Filed under: Reviews | Tags: Adam Flatt, Adam Still, Adolphe Adam, Alexi Tyukov, Asuka Sasaki, Caitlin Valentine-Ellis, Chandra Kuykendall, Colorado Ballet, Dana Benton, Dmitry Trubchanov, Gil Boggs, Hector Berlioz, Jean Coralli, Jesse Marks, Jules Perrot, Lorita Travaglia, Maria Mosina, Marius Petipa, Sharon Wehner, Shelby Dyer, Théodore Gouvy, Viacheslav Buchkovskiy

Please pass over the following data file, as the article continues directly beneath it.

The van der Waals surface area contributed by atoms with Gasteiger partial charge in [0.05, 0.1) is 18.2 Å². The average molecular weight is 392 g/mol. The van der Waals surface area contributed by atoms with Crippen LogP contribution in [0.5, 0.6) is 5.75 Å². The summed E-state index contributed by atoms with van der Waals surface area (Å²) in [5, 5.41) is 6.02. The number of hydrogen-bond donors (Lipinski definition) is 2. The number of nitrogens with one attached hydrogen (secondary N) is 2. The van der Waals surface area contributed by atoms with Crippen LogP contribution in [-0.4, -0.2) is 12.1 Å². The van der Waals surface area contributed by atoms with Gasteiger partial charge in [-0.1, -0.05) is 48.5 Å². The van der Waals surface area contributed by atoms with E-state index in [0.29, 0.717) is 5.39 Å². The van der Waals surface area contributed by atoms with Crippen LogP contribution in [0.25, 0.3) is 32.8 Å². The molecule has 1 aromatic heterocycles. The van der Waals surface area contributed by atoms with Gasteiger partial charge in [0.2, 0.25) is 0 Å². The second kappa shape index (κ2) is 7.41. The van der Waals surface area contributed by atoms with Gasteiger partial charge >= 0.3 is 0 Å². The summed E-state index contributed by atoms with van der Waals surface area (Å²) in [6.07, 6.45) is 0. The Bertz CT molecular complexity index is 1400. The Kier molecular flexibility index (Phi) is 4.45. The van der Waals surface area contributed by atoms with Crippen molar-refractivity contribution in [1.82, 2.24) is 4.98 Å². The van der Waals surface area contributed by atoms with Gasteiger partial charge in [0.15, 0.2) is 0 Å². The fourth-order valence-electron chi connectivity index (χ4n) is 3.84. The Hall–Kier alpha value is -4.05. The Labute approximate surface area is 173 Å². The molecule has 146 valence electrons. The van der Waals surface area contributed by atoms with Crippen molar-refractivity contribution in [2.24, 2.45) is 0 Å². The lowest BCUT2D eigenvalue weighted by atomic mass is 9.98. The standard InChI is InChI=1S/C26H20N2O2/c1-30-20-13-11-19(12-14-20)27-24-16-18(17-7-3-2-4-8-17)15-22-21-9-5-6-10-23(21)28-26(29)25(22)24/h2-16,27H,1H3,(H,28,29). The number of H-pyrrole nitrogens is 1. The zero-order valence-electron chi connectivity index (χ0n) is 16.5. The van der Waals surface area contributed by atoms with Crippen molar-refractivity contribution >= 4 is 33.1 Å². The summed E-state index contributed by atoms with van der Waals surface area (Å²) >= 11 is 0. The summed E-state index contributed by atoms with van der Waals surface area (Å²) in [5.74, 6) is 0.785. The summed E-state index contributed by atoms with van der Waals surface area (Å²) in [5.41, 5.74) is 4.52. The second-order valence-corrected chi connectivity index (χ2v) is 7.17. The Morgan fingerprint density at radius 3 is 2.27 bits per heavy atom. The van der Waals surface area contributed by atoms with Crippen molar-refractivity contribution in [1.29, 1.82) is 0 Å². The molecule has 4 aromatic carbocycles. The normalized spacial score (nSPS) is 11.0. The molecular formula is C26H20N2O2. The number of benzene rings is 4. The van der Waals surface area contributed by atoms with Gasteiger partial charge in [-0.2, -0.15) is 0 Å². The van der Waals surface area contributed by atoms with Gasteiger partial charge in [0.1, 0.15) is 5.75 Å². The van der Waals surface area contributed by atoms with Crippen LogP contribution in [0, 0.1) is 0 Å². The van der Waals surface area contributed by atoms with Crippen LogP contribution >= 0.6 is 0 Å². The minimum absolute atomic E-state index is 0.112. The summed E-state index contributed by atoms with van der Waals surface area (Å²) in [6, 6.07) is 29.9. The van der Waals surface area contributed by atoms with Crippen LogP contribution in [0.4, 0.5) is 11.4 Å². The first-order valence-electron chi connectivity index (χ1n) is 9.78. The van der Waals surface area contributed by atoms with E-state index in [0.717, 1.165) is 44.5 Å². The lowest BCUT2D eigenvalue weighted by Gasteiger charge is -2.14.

Friday evening, October 4, was the Colorado Ballet’s 53rd season opener. There was so much that seemed new Friday evening: there were new faces on the stage, there are new names on the board, the Colorado Ballet has a new home which they will move into next year, and there was a brand-new enthusiasm displayed by the dancers onstage. As everyone knows, Gil Boggs was made artistic director of the Colorado Ballet during the 2006 – 2007 season. He has changed the Colorado Ballet very dramatically every year since he has held that position, and there is absolutely no question that the Colorado Ballet is one of the best ballet companies in the United States. It is certainly time for an organization of this caliber to have a new home, and not only do they deserve our congratulations, they deserve our continued support.